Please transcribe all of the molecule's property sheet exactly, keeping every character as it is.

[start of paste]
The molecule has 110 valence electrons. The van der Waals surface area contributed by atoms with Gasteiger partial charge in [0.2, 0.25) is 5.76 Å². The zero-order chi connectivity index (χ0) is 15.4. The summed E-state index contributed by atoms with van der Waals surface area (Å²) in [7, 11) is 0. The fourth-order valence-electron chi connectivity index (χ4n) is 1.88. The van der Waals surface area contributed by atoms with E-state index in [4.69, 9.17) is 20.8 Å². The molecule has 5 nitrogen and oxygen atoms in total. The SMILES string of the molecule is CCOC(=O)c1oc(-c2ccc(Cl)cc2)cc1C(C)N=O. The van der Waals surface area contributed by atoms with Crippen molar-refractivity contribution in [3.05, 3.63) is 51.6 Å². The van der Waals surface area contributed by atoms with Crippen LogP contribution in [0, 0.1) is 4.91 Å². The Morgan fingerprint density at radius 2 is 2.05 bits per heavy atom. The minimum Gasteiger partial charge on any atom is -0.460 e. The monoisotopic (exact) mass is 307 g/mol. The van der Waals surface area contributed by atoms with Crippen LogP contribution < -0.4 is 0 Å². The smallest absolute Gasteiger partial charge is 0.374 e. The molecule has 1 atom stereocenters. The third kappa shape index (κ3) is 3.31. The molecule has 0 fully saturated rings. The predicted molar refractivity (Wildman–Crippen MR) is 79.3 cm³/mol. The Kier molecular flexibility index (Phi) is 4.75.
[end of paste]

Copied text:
The molecule has 110 valence electrons. The van der Waals surface area contributed by atoms with Gasteiger partial charge in [0.2, 0.25) is 5.76 Å². The zero-order chi connectivity index (χ0) is 15.4. The summed E-state index contributed by atoms with van der Waals surface area (Å²) in [7, 11) is 0. The fourth-order valence-electron chi connectivity index (χ4n) is 1.88. The van der Waals surface area contributed by atoms with E-state index in [4.69, 9.17) is 20.8 Å². The molecule has 5 nitrogen and oxygen atoms in total. The SMILES string of the molecule is CCOC(=O)c1oc(-c2ccc(Cl)cc2)cc1C(C)N=O. The van der Waals surface area contributed by atoms with Crippen molar-refractivity contribution in [3.05, 3.63) is 51.6 Å². The van der Waals surface area contributed by atoms with Crippen LogP contribution in [0, 0.1) is 4.91 Å². The Morgan fingerprint density at radius 2 is 2.05 bits per heavy atom. The minimum Gasteiger partial charge on any atom is -0.460 e. The monoisotopic (exact) mass is 307 g/mol. The van der Waals surface area contributed by atoms with Crippen LogP contribution < -0.4 is 0 Å². The smallest absolute Gasteiger partial charge is 0.374 e. The molecule has 1 atom stereocenters. The third kappa shape index (κ3) is 3.31. The molecule has 0 fully saturated rings. The predicted molar refractivity (Wildman–Crippen MR) is 79.3 cm³/mol. The Kier molecular flexibility index (Phi) is 4.75.